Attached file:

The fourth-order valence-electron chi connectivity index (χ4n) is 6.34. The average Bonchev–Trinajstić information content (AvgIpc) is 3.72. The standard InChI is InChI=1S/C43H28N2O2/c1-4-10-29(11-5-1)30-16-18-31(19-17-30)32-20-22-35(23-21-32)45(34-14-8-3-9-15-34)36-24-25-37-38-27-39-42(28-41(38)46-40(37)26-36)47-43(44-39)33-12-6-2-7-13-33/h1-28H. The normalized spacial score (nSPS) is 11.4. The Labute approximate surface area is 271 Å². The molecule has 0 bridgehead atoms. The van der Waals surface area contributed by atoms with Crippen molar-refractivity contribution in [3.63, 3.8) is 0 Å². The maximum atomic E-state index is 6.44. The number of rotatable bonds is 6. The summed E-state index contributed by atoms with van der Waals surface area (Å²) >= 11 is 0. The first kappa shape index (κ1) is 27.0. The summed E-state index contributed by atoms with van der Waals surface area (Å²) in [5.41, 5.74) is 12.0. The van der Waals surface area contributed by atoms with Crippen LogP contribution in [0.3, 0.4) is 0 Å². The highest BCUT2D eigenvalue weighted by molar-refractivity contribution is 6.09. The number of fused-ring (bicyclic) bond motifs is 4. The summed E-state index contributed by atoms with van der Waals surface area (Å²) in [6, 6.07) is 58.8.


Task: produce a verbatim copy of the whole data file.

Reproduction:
The fourth-order valence-electron chi connectivity index (χ4n) is 6.34. The average Bonchev–Trinajstić information content (AvgIpc) is 3.72. The standard InChI is InChI=1S/C43H28N2O2/c1-4-10-29(11-5-1)30-16-18-31(19-17-30)32-20-22-35(23-21-32)45(34-14-8-3-9-15-34)36-24-25-37-38-27-39-42(28-41(38)46-40(37)26-36)47-43(44-39)33-12-6-2-7-13-33/h1-28H. The normalized spacial score (nSPS) is 11.4. The Labute approximate surface area is 271 Å². The molecule has 0 bridgehead atoms. The van der Waals surface area contributed by atoms with Crippen molar-refractivity contribution in [3.63, 3.8) is 0 Å². The maximum atomic E-state index is 6.44. The number of rotatable bonds is 6. The summed E-state index contributed by atoms with van der Waals surface area (Å²) >= 11 is 0. The first kappa shape index (κ1) is 27.0. The summed E-state index contributed by atoms with van der Waals surface area (Å²) in [5.41, 5.74) is 12.0. The van der Waals surface area contributed by atoms with Crippen LogP contribution in [0.3, 0.4) is 0 Å². The highest BCUT2D eigenvalue weighted by molar-refractivity contribution is 6.09. The number of fused-ring (bicyclic) bond motifs is 4. The summed E-state index contributed by atoms with van der Waals surface area (Å²) in [6, 6.07) is 58.8.